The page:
kck Offline
Full Member

Registered: 08/04/10
Posts: 265
Our piano teacher has told me many times his homeschooled students are his favorite, easiest, most motivated students. And yes, I do homeschool my 2 kids. Honestly, in this day and age, homeschoolers are as diverse a group as any. You're talking about an awfully small sample size.

My oldest child went to 2 years of public school and basically twiddled his thumbs, learned bad behavoir, and was given nothing academically at his level. I didn't see life was going to be much better at a private school for this particular kid. There are MANY reasons to homeschool and many types of families out there.
_________________________
Amateur musician, piano and violin parent

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#2269265 - 04/30/14 08:10 PM Re: Home Schoolers [Re: sonataplayer]
hreichgott Offline
500 Post Club Member

Registered: 04/11/13
Posts: 972
Loc: western MA, USA
My homeschooled students are great. So are the parents.
The only thing I've had to teach them that I haven't had to teach school-schooled kids was the concept of having due dates for their work.
_________________________
Heather W. Reichgott, piano http://heatherwreichgott.blogspot.com
Sounding the depths of small pieces: Beethoven Op. 33
Daily attempts at 16th notes: Chopin Op. 10 no. 4, Pischna
Totally loving Fauré/Barcarolles and Ravel/Tombeau de Couperin
I love Mozart, Haydn, Beethoven and new music

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#2269959 - 05/02/14 01:26 AM Re: Home Schoolers [Re: sonataplayer]
Candywoman Online   content
500 Post Club Member

Registered: 07/14/03
Posts: 837
Originally Posted By: sonataplayer
If that means arguing with the teacher about how a piece should be played, that's OK too...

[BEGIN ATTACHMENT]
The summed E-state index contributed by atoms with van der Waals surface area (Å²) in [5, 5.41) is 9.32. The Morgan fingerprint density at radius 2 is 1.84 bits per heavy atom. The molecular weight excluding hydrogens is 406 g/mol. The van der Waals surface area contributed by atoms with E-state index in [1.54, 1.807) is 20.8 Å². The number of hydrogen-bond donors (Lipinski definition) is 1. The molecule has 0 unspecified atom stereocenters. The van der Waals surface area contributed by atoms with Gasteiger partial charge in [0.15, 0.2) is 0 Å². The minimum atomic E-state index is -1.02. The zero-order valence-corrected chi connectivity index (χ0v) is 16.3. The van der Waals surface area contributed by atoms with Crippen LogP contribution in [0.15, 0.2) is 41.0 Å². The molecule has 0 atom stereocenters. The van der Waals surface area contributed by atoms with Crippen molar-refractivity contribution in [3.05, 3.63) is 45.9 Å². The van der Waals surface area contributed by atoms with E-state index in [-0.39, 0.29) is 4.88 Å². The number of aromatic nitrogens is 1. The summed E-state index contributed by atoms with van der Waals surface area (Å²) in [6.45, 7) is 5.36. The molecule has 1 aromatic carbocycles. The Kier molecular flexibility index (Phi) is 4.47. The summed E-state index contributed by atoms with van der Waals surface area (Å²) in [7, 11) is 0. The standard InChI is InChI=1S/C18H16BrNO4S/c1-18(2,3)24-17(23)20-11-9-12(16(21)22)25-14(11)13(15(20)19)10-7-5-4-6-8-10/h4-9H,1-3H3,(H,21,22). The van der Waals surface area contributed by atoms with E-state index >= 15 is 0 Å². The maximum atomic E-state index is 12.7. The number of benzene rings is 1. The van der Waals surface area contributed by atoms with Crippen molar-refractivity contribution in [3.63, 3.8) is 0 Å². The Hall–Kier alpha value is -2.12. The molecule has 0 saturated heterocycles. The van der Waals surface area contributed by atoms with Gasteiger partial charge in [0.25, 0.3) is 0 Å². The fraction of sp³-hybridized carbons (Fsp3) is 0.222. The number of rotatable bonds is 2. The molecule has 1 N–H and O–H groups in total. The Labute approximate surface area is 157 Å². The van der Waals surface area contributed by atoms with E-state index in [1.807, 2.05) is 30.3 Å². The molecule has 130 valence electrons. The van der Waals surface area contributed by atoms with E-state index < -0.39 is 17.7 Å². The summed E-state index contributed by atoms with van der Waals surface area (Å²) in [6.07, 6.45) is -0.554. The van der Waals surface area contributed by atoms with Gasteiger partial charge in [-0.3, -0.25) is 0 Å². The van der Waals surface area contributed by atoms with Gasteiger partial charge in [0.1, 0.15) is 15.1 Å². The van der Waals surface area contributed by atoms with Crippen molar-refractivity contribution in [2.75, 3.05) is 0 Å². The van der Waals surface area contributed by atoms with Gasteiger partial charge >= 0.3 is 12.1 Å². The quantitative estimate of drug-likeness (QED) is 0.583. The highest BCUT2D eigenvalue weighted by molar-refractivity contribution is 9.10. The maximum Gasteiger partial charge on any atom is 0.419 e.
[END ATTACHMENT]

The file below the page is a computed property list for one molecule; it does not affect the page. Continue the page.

I enjoy debating with kids provided they're somewhat respectful, and they don't tire me out.

I had a student explain to me that he was just practicing his debating skills with me. That was instructive for me because I realize children like to test their minds against those of adults.

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#2270061 - 05/02/14 08:18 AM Re: Home Schoolers [Re: sonataplayer]
BrainCramp Offline
Full Member

Registered: 04/09/12
Posts: 255
Loc: USA
Originally Posted By: sonataplayer

Some of the possible reasons I've come up with is that these parents have chosen to home-school because they feel they're the only ones qualified to teach their children.

SonataPlayer, I've never taught kids, home-schooled or otherwise. But my only experience with home-schooled kids was quite negative.

My neighbor decided to home-school her two young kids. She told me she was better qualified than the local teachers. She said her older child was gifted.

The kids hadn't entered school yet, so I don't know what she based her opinions on. She didn't have a college degree. She worked as a secretary and decided to quit working and home-school her kids.